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  1. Will india make it – 2016? Leveraging India’s frugality bias

Will india make it – 2016? Leveraging India’s frugality bias

India has all the ingredients to become a global driver of innovation, led by a strong market potential, an excellent talent pool, and an underlying culture of frugal innovation.

By: | Updated: December 31, 2015 9:59 AM

India has all the ingredients to become a global driver of innovation, led by a strong market potential, an excellent talent pool, and an underlying culture of frugal innovation. Innovative countries have demonstrated the leverage of cultural advantage to capture markets. Japan leveraged its cultural emphasis on efficiency and team work to revolutionise the manufacturing and engineering industries. Korea leveraged its cultural emphasis on speed and built world-class companies such as Samsung and LG. China has capitalised on its action bias to sustain a GDP growth in excess of 10% for more than two decades. The US and Israel have leveraged the diversity of their population to lead aggressively on innovation. Similarly, India can leverage its cultural bias of frugality and sustainability to capture markets not only within its shores but globally. For this to happen, our industries need to have the hunger to be at the top of the value-chain, our talent pool has to get more hands-on, our customers have to be more demanding, and our policies have to be more transparent.

Indian corporations and the government should first focus on innovation for the significant internal market needs in energy, water, transport, healthcare, and food security to deliver tangible human and environmental benefits.
Energy: India would need to generate 0.5 kW electric power per person to provide reasonable level of opportunities to its population. Based on current projections for 2025 population, India needs to increase its generation capacity 2.5X, from roughly 280 GW to 710 GW. The energy requirement of 0.5 KW per person is roughly half of the European average and a quarter of the US average. Transmission and Distribution (T&D) capacity should be upgraded accordingly.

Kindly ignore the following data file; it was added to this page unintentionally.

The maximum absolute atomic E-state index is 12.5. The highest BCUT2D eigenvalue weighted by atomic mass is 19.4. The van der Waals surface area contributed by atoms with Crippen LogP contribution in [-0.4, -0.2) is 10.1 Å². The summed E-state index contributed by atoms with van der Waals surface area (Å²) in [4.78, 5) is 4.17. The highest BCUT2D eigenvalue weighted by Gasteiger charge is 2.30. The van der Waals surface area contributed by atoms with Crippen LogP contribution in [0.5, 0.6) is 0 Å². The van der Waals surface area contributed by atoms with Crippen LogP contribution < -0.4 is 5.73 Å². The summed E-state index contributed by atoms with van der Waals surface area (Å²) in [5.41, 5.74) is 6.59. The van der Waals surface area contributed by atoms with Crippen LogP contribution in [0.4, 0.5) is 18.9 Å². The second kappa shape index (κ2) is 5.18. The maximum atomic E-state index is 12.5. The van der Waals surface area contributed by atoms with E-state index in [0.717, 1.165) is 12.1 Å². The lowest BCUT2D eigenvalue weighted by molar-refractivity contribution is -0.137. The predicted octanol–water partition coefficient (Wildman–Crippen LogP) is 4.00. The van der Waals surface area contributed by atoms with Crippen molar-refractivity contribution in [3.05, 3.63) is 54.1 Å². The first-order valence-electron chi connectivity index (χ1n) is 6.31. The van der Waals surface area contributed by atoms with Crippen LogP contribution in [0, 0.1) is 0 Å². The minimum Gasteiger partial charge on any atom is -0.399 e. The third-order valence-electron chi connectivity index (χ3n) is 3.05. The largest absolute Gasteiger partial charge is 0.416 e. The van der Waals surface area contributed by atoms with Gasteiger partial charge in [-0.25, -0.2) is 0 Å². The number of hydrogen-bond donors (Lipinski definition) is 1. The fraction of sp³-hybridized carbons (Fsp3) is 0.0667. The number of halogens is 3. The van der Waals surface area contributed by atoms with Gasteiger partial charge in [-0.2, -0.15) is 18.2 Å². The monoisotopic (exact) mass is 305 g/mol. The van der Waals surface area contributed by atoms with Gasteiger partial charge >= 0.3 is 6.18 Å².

Water: India needs to double usable water from 1,000 to 2,000 cubic meters person per year. Less than 1,700 cubic meters of water person per year is considered to be water-stressed. Currently, the US provides 8,000 cubic meters person of water per year to its citizens. Also, India would need to double the sewage treatment facilities in urban areas to even meet its current needs.

Transportation: It is estimated that India will add 1,000 passenger and freight locomotives over the next 10 years and the passenger and freight aircraft market will grow to be 100B+ by 2025. An additional resource to consult is the report submitted to the prime minister of India by National Transport Development Policy Committee in 2013-14, India Transport Report: Moving India to 2032.

Healthcare: The country will need to grow from 4%-of-GDP healthcare spend to 5.5%-of-GDP, as per the CII-McKinsey report on Healthcare, “India Healthcare: Inspiring possibilities, challenging journey”. The report presents the vision for India’s healthcare with clear goals for 2022.

Food security: India will have to develop innovative, accessible, diversified food plans and supply chains to enable at least around 2,100 kcal per capita per day diet for the urban population and 2,400 kcal per capita per day for the rural population.

From a technology leadership standpoint, start-ups should accelerate innovating for the digital economy and large corporations should develop new opportunities at the confluence of emerging scientific knowledge and materials. One such opportunity is the intersection of biology, computing and materials. New developments in genomics, connectomics, deep learning, and 2-D materials provide the palette to create global-first products and services. Applications include higher efficiency energy life-cycles, sustainable fuels for transportation, predicting and preventing disease, improved wellness and better nutrition. In these emerging research areas, industry R&D should double and the government should provide direct R&D grants to industry.

With a positive demographic, political, and market outlook today, India has its best opportunity in many decades to position itself for a century of innovation. India has the ability to create a unique spot in innovation history to meet its requirements using its cultural advantages of frugality and sustainability. It is our time to make it happen!

Gopichand Katragadda, Chief Technology Officer, Tata Sons

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